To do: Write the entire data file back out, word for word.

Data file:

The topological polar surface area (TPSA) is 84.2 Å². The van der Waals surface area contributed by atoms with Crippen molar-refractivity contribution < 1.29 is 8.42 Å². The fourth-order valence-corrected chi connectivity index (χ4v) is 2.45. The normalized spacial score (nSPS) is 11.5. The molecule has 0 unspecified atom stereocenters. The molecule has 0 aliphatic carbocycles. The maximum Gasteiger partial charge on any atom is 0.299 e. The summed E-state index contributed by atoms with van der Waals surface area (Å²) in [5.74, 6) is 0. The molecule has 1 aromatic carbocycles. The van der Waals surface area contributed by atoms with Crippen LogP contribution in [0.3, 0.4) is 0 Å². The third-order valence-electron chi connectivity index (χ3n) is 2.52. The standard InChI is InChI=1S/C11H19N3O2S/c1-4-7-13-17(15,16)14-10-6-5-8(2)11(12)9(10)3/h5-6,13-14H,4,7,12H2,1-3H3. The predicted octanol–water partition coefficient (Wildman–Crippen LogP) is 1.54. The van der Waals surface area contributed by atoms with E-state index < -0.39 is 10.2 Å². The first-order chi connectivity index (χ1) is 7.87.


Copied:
The topological polar surface area (TPSA) is 84.2 Å². The van der Waals surface area contributed by atoms with Crippen molar-refractivity contribution < 1.29 is 8.42 Å². The fourth-order valence-corrected chi connectivity index (χ4v) is 2.45. The normalized spacial score (nSPS) is 11.5. The molecule has 0 unspecified atom stereocenters. The molecule has 0 aliphatic carbocycles. The maximum Gasteiger partial charge on any atom is 0.299 e. The summed E-state index contributed by atoms with van der Waals surface area (Å²) in [5.74, 6) is 0. The molecule has 1 aromatic carbocycles. The van der Waals surface area contributed by atoms with Crippen LogP contribution in [0.3, 0.4) is 0 Å². The third-order valence-electron chi connectivity index (χ3n) is 2.52. The standard InChI is InChI=1S/C11H19N3O2S/c1-4-7-13-17(15,16)14-10-6-5-8(2)11(12)9(10)3/h5-6,13-14H,4,7,12H2,1-3H3. The predicted octanol–water partition coefficient (Wildman–Crippen LogP) is 1.54. The van der Waals surface area contributed by atoms with E-state index < -0.39 is 10.2 Å². The first-order chi connectivity index (χ1) is 7.87.